The University of Maryland, College Park had the goal of establishing a “historically significant international public research university with a national purpose and a global impact” for its students. However, success does not come with its failures and mistakes. It was no secret that the founding of the Maryland Agricultural College which was established in 1856 had some shared relationship with slavery, a topic of discussion that is still difficult to discuss today.
Going through the timeline of events, the Maryland Agricultural College opened its doors in 1856, a decade later slavery was abolished, and it was not until 1950 that the first African American graduate student was admitted into the University of Maryland, and not until 1951 that the first African American undergraduate was admitted.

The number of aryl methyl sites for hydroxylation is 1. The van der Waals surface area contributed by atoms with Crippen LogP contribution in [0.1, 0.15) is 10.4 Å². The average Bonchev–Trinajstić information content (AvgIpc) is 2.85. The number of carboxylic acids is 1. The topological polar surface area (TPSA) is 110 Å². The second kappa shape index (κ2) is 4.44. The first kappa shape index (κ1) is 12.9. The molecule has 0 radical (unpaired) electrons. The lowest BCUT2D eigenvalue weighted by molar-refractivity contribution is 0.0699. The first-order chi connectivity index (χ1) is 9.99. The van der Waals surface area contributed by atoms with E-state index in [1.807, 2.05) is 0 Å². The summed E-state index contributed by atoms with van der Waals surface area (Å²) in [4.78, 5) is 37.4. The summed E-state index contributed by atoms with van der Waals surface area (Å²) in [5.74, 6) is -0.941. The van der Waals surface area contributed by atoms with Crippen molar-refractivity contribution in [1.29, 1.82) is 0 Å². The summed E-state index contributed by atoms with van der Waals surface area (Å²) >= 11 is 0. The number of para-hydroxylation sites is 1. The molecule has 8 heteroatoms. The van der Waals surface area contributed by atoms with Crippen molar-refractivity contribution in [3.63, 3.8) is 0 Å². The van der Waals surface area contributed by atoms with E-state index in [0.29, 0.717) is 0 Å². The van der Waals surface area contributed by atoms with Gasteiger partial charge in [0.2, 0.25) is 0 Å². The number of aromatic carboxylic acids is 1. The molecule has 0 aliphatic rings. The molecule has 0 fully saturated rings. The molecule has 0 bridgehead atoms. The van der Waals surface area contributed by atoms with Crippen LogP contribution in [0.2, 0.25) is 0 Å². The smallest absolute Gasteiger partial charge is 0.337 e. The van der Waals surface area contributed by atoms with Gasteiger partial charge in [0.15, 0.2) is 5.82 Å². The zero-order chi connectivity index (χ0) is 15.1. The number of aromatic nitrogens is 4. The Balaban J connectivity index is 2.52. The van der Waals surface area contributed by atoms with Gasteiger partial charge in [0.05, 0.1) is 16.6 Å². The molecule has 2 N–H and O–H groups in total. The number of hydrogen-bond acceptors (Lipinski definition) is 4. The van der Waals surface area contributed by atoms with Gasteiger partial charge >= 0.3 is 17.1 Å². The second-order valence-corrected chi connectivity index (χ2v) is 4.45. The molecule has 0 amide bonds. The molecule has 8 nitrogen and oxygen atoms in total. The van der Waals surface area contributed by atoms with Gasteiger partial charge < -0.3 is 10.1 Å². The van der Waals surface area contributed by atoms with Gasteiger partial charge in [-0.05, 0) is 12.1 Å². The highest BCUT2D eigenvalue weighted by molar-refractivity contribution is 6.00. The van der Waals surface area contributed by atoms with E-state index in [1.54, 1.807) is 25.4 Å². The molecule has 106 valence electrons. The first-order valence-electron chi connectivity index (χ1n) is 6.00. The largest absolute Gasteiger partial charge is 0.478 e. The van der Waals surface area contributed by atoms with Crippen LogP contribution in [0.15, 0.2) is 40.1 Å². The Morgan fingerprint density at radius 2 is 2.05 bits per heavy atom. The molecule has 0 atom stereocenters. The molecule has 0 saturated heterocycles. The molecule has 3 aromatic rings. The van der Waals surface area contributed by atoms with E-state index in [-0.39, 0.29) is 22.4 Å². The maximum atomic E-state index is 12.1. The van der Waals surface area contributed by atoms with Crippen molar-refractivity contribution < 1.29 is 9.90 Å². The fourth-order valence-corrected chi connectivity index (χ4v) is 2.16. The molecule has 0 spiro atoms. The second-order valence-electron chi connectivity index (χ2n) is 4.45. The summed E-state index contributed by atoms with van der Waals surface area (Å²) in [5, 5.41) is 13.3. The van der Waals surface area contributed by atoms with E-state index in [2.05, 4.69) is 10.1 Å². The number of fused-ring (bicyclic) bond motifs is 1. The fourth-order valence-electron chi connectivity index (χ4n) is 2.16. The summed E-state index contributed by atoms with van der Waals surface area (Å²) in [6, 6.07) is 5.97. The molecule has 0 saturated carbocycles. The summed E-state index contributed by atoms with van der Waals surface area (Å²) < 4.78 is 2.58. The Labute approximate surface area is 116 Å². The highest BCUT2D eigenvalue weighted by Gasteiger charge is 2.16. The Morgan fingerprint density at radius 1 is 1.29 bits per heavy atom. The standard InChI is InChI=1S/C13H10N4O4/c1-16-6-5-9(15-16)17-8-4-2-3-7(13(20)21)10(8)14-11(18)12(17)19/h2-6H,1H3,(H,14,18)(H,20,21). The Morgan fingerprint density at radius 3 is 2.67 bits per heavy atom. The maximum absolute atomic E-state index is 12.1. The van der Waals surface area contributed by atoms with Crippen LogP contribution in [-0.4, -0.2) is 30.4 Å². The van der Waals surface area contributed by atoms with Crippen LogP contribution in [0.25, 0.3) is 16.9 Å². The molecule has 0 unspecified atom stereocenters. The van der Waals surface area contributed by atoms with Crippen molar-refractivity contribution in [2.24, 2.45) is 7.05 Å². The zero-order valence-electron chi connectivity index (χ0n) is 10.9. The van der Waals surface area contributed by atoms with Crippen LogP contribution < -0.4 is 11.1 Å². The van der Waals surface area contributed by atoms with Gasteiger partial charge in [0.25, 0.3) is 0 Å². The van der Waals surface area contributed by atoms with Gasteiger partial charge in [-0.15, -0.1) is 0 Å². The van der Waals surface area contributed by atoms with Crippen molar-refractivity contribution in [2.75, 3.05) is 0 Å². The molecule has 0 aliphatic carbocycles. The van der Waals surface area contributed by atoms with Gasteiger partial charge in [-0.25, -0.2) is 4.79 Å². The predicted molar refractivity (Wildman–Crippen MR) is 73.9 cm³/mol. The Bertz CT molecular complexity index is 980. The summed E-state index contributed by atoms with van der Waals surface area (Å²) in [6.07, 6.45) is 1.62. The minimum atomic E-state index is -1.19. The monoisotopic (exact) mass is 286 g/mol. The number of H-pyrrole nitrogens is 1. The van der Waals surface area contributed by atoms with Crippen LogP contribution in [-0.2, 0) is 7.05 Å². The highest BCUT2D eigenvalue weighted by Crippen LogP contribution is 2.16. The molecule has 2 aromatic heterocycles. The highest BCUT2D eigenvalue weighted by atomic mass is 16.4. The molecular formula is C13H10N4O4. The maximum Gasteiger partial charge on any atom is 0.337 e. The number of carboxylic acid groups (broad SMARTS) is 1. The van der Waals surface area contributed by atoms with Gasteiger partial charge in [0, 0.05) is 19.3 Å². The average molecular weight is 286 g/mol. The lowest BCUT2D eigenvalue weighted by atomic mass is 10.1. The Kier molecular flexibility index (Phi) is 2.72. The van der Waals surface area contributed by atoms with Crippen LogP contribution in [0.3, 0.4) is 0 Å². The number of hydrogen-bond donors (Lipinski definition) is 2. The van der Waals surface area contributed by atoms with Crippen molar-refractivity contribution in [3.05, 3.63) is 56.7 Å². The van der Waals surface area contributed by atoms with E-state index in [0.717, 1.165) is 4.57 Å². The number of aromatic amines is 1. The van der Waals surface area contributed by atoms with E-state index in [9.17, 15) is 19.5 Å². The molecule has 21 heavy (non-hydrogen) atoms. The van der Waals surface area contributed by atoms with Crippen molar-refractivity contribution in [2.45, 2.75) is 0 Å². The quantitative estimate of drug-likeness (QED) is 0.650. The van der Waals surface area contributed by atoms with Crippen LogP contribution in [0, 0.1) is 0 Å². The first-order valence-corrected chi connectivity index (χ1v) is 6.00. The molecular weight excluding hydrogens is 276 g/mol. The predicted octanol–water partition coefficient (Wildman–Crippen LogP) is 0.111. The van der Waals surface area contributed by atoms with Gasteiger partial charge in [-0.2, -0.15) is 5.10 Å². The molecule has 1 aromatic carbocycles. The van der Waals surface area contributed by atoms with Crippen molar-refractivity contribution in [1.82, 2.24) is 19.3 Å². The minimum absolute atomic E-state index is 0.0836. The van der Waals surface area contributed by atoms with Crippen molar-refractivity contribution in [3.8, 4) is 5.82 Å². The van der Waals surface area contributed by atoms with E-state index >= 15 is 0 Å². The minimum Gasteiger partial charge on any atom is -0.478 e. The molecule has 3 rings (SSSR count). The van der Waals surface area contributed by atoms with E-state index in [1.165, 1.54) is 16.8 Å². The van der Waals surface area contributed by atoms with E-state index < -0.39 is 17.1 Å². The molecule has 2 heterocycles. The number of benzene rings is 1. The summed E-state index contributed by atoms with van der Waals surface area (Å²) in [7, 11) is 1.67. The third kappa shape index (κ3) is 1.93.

Although prejudice and stereotypes may still persist in society today, University of Maryland, College Park has become a diverse community with a shared appreciation for higher education and research in every educational perspective. Frederick Douglass stands on our campus today because he represents America’s quest for freedom, liberty and the rights of all people in democracy. There are two quotes that stand out to me and resonate with the university’s values. As Douglass says, “in a composite nation like ours, there should be no rich, no poor, no high, no low, no white, no black, but common country, common citizenship, equal rights and a common destiny” and “education means emancipation … it means light and liberty. It means uplifting of the soul of man into the glorious light of truth, the light only by which men can be free. To deny education to any people is one of the greatest crime against human nature.”
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